|Posted by Jeevan ॐ Mirthu Gupt on October 11, 2013 at 6:40 AM|
“I now see how owning our story and loving ourselves through that process is the bravest thing that we will ever do.”
I don’t know about you, but I used to lie. I used to lie a lot. I remember one particular instance when I lied about being a passenger in a drive-by.
I lied about my age, my weight, and the reason for the injuries on my body. Sure, I’d just bruised myself by walking into a table, but it made a much more seductive story if I told people that I’d fallen from the rooftop of a friend’s house and lived to tell the tale.
I reached the peak of lying around the age of 12, which was when I kept the infamous drive-by tale in circulation. At that point, everything that came out of my mouth was a complete fabrication and not a well-crafted one. After all, I was in grade seven and I didn’t really shoot people, nor did I know anyone who did, nor would I have known where to find them.
At that point, it was easy to keep lying because, after all, I had no friends. When you have no friends, you can lie about anything and everything. No one holds you accountable, because no one really knows anything about you.
When you have friends, you can’t really go around telling people that you were in a drive-by last Thursday. Your friend will call your bluff because, after all, you can’t be in a drive-by while having a cup of tea a few blocks away.
So, I got some friends and the preposterous-factor in my tales decreased. Still, I continued to exaggerate. I would say five when it was really two. I would say “everyone” when it was really just my mom. I would say it happened to me when it really happened on television.
When I was in acting school, I did some extra work for Degrassi. That’s when you get paid exactly minimum wage to sit in a room for ten hours and spend about an hour of that, off and on, walking around behind real actors who had speaking parts. Then, they blur you out. It wasn’t the worst job, but it certainly was not a major, regular part on a national television show.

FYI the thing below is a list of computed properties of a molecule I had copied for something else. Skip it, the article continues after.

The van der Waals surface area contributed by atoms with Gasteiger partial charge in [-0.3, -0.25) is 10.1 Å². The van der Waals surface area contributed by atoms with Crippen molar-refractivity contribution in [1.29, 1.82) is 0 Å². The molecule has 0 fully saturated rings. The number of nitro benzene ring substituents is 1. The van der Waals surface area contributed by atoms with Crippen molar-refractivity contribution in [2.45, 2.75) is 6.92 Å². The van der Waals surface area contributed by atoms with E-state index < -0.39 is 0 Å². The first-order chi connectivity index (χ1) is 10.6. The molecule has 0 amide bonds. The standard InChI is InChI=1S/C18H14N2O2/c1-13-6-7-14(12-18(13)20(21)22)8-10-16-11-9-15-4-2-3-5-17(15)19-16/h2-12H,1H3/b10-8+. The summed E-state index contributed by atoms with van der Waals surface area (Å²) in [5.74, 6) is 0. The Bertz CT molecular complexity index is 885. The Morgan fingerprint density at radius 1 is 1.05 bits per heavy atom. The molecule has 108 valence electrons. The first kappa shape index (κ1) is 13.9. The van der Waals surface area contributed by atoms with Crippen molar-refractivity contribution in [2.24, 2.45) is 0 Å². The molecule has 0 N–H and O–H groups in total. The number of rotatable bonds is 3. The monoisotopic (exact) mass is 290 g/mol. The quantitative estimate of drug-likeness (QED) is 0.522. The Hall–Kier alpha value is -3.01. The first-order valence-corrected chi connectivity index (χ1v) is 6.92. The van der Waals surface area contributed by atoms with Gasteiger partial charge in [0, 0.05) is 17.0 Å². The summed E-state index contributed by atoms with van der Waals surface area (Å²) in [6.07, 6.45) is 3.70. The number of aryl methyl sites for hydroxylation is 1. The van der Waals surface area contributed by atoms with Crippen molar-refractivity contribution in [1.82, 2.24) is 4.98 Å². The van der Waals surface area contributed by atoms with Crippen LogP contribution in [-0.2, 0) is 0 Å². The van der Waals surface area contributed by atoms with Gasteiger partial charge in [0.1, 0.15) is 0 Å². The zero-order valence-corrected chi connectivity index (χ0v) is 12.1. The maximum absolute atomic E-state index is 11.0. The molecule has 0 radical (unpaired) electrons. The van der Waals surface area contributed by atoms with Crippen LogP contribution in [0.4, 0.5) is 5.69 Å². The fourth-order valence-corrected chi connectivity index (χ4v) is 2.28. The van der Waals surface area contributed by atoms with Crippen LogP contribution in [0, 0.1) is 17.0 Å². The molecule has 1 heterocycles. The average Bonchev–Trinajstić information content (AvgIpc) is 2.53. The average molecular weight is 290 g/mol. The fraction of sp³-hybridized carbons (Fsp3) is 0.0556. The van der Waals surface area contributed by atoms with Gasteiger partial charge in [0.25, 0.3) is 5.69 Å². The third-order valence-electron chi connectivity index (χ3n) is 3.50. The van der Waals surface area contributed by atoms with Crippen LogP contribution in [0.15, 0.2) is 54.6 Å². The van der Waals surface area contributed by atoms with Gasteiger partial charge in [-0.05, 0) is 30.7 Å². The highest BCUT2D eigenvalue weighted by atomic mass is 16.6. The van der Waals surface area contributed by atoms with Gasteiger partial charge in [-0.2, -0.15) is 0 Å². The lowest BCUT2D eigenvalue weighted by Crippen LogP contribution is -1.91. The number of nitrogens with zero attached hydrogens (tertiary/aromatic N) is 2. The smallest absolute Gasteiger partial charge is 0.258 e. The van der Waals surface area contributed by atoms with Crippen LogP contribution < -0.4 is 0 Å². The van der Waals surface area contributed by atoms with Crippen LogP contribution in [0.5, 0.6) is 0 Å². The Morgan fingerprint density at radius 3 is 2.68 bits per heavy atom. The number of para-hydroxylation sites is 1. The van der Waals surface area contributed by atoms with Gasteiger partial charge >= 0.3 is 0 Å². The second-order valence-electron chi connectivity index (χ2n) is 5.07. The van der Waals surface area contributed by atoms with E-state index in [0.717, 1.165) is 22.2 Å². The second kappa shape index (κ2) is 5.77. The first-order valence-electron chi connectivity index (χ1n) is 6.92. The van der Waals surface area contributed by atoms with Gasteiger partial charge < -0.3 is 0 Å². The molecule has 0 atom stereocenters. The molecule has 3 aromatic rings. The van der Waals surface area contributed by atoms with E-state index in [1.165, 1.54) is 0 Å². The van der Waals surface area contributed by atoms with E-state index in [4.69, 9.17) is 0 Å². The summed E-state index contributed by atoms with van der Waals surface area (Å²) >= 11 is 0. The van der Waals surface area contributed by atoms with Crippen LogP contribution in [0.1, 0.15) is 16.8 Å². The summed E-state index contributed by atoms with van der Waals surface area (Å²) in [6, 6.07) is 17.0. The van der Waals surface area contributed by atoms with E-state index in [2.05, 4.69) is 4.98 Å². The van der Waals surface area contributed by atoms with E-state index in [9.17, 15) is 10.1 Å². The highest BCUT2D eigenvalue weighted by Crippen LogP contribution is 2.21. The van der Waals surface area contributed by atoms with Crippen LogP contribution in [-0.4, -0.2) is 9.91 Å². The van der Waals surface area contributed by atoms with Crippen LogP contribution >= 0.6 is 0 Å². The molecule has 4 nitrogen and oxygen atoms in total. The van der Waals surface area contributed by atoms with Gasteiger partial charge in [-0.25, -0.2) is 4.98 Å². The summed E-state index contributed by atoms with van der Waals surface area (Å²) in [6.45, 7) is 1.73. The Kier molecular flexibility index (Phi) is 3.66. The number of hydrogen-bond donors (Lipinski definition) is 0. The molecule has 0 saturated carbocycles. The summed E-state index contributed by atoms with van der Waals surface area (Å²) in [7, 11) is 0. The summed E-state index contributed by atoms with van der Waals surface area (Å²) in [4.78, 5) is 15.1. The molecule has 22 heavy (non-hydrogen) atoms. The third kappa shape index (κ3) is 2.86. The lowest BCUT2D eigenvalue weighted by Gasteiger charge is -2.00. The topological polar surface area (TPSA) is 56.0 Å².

The most interesting thing I detect, looking back on my blatant and not-so-blatant lies, was that I selected them by the emotions that they produced. Like a farmer picking her crop, I picked my stories by how well I thought they’d do in the market.
Every story I ever told would get one of three responses: “That is such a lie!”, nothing (which I assume now is a stand-in for “That is such a lie!”;), and open-mouthed, wide-eyed shock and pity. The latter, I lived for.
I wasn’t sure why I wanted it so badly, but I did. I wanted it, needed it, craved it. I was like a moth to the flame of attention and everyone knew it. Yes, I was that girl, the one none of us want to be.
Recovering from my cluelessness was largely correlated to my forming close relationships with other human beings. The closer I got, the less I had to lie. These people, it seemed, liked me for just who I was and not this fabricated, nonsensical version of myself.
At some point, I got the courage to tell my story. My real story. The one with no drive-bys and no star television appearances. It was the real-live tale of what I’d been through.
I still remember the open-mouthed, wide-eyed shock and pity.
Then, I felt a combination of ravenous embarrassment and gleeful hope. Oh, I thought, this is much easier than keeping up with all those story lines.
Looking back on my past, it was difficult, at first, not to judge that girl I used to be.
I would cringe thinking about how obvious my lies were and how horribly desperate I was for attention. That is, until I realized that I was hungry for something that we’re all hungry for—that feeling of being seen, really seen, and accepted.
The more I’ve told my story and the more I’ve helped others tell their stories, the more I’ve realized that the girl I used to be isn’t just an embarrassing part of my life that I can sweep under the carpet.
That sort of desperate hunger for love and acceptance runs silently and rampantly through our society destroying our courage and our relationships with one another.
If we’re ever going to be happy, we’ve got to come back to the truth about ourselves. That journey starts individually. It starts with accepting and sharing those parts of the human condition that we all know about, but we’re too afraid to share.
Those parts of our past that make us cringe are, paradoxically, the very parts of ourselves that we should be showing to people.
When I first set out to be an author, I tried to write about things in a distant, authoritative sort of tone. Here’s a top ten list of how you can be more authentic, I’d say.
At the end of the day, no one really wanted to read that. However, everyone wanted to hear the open-hearted, vulnerable pieces of my soul. Everyone wanted to see the courage that it takes to be true, honest, and authentic, because it gives them that courage as well.
If you’re struggling for authenticity, struggling to live a completely honest existence, I’ll share with you a secret: it gets easier.
It gets easier not just because of practice, but because the willingness to go out there and be yourself in a world that is constantly shoving into your face ready-made formulas for how to be someone else, that inspires people.
And, if there’s one thing I’ve learned from my experiences as both a pathological liar and a completely authentic human being, it’s this: inspiring people is much more worthwhile than shocking them.
By: Vironika Tugaleva
Visit her at: http://www.vironika.org/findlove/